ERP, CRM, Cloud versions of existing on-premise solutions used by a business:
    Electronic supply chain platforms, electronic marketplaces (to replace on-site, physical transactions)
    • Microsoft Dynamics 365
    • Sage ERP cloud,
    • SAP ERP Cloud
    • ,
    • Sugar CRM Cloud
    • (Connected, electronic planning)
    • etc…

    Electronic selling and distribution/supply chain platforms:
    Amazon, Local market and electronic platforms, Industry specific electronic platforms,
  3. Sharing and working on projects, ideas:
    Collaborative tools to manage projects, ideas, more in-depth types of team and transverse work:
    Google Drive and Google Docs, Slack, Teams, Miro, Jira, Atlassian, Aha, etc..
  4. Online Trainings on any topic or technology:
    Training and education platforms like or Youtube in general can tremendously help you to be trained and discover information, tips and advices on any necessary topic or solution or technology related to the current crisis. It can also be an opportunity for your employees and partners to be trained, educated on topics and questions that will be important for and after the re-launch, in particular if the level of activity of your business unfortunately reduces their level daily work.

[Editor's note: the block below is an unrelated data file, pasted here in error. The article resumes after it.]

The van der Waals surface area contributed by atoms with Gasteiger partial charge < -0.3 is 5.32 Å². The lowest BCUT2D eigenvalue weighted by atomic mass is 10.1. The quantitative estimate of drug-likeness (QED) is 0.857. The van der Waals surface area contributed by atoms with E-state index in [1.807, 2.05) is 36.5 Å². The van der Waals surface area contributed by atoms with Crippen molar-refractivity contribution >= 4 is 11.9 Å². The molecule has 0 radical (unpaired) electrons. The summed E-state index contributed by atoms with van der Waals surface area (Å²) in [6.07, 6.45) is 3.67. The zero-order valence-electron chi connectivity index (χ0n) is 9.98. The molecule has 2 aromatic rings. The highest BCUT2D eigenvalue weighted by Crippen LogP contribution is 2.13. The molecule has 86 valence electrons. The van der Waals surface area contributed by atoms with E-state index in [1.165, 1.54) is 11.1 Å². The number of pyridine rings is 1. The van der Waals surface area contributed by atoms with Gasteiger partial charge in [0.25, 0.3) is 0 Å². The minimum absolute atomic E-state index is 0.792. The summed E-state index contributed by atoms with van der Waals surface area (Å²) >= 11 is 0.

Also, you can decide yourself to create trainings, courses or videos/tutorials for your customers, employees or partners on these same platforms to share necessary knowledge and information.

Example: E-learning/Tutorials/Videos on how to use electronic communication or new selling platforms efficiently.

Partner-Matchmaking tool (c1)

How do I find a partner that I trust in?